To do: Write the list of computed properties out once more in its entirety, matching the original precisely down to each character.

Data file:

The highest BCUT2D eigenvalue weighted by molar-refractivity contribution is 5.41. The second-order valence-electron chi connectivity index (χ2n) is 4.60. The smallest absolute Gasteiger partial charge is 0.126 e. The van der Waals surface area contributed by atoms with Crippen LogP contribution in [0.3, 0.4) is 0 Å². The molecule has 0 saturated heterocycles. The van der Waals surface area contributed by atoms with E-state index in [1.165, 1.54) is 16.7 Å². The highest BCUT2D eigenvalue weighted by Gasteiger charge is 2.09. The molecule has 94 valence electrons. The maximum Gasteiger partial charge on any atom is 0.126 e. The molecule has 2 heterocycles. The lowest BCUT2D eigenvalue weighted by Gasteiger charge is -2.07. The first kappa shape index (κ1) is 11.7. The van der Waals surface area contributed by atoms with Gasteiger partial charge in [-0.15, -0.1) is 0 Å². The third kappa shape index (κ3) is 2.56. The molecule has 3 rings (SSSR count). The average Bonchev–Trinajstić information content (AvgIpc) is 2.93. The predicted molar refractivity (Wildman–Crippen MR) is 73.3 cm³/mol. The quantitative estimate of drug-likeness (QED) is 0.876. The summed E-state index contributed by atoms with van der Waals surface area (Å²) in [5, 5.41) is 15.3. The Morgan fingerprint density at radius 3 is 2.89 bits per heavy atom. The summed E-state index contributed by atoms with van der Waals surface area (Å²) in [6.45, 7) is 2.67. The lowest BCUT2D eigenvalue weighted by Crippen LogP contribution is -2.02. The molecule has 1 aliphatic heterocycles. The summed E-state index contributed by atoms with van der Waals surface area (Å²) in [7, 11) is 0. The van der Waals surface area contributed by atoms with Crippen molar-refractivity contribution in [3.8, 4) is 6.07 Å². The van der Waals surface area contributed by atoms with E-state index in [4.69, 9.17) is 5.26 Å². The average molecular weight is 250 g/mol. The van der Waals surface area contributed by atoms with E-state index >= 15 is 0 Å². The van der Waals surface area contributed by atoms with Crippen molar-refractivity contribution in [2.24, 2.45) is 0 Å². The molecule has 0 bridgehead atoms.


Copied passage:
The highest BCUT2D eigenvalue weighted by molar-refractivity contribution is 5.41. The second-order valence-electron chi connectivity index (χ2n) is 4.60. The smallest absolute Gasteiger partial charge is 0.126 e. The van der Waals surface area contributed by atoms with Crippen LogP contribution in [0.3, 0.4) is 0 Å². The molecule has 0 saturated heterocycles. The van der Waals surface area contributed by atoms with E-state index in [1.165, 1.54) is 16.7 Å². The highest BCUT2D eigenvalue weighted by Gasteiger charge is 2.09. The molecule has 94 valence electrons. The maximum Gasteiger partial charge on any atom is 0.126 e. The molecule has 2 heterocycles. The lowest BCUT2D eigenvalue weighted by Gasteiger charge is -2.07. The first kappa shape index (κ1) is 11.7. The van der Waals surface area contributed by atoms with Gasteiger partial charge in [-0.15, -0.1) is 0 Å². The third kappa shape index (κ3) is 2.56. The molecule has 3 rings (SSSR count). The average Bonchev–Trinajstić information content (AvgIpc) is 2.93. The predicted molar refractivity (Wildman–Crippen MR) is 73.3 cm³/mol. The quantitative estimate of drug-likeness (QED) is 0.876. The summed E-state index contributed by atoms with van der Waals surface area (Å²) in [5, 5.41) is 15.3. The Morgan fingerprint density at radius 3 is 2.89 bits per heavy atom. The summed E-state index contributed by atoms with van der Waals surface area (Å²) in [6.45, 7) is 2.67. The lowest BCUT2D eigenvalue weighted by Crippen LogP contribution is -2.02. The molecule has 1 aliphatic heterocycles. The summed E-state index contributed by atoms with van der Waals surface area (Å²) in [7, 11) is 0. The van der Waals surface area contributed by atoms with Crippen molar-refractivity contribution in [3.8, 4) is 6.07 Å². The van der Waals surface area contributed by atoms with E-state index in [4.69, 9.17) is 5.26 Å². The average molecular weight is 250 g/mol. The van der Waals surface area contributed by atoms with E-state index >= 15 is 0 Å². The van der Waals surface area contributed by atoms with Crippen molar-refractivity contribution in [2.24, 2.45) is 0 Å². The molecule has 0 bridgehead atoms.